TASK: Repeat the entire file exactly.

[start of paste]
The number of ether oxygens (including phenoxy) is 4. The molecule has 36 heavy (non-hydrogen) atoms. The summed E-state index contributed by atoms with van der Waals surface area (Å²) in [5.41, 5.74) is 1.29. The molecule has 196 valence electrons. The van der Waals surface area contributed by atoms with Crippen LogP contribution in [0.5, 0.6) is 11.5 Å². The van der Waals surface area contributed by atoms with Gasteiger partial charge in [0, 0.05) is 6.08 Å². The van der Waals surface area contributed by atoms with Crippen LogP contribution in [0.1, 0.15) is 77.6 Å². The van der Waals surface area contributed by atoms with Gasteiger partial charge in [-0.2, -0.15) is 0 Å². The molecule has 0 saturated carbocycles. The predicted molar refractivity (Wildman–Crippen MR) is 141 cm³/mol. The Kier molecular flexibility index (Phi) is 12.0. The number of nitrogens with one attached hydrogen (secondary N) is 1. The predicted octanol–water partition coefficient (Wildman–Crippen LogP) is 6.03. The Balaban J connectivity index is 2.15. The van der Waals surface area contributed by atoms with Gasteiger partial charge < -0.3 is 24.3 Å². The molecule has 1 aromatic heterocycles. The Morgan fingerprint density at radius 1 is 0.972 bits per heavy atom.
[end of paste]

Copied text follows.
The number of ether oxygens (including phenoxy) is 4. The molecule has 36 heavy (non-hydrogen) atoms. The summed E-state index contributed by atoms with van der Waals surface area (Å²) in [5.41, 5.74) is 1.29. The molecule has 196 valence electrons. The van der Waals surface area contributed by atoms with Crippen LogP contribution in [0.5, 0.6) is 11.5 Å². The van der Waals surface area contributed by atoms with Gasteiger partial charge in [0, 0.05) is 6.08 Å². The van der Waals surface area contributed by atoms with Crippen LogP contribution in [0.1, 0.15) is 77.6 Å². The van der Waals surface area contributed by atoms with Gasteiger partial charge in [-0.2, -0.15) is 0 Å². The molecule has 0 saturated carbocycles. The predicted molar refractivity (Wildman–Crippen MR) is 141 cm³/mol. The Kier molecular flexibility index (Phi) is 12.0. The number of nitrogens with one attached hydrogen (secondary N) is 1. The predicted octanol–water partition coefficient (Wildman–Crippen LogP) is 6.03. The Balaban J connectivity index is 2.15. The van der Waals surface area contributed by atoms with Gasteiger partial charge < -0.3 is 24.3 Å². The molecule has 1 aromatic heterocycles. The Morgan fingerprint density at radius 1 is 0.972 bits per heavy atom.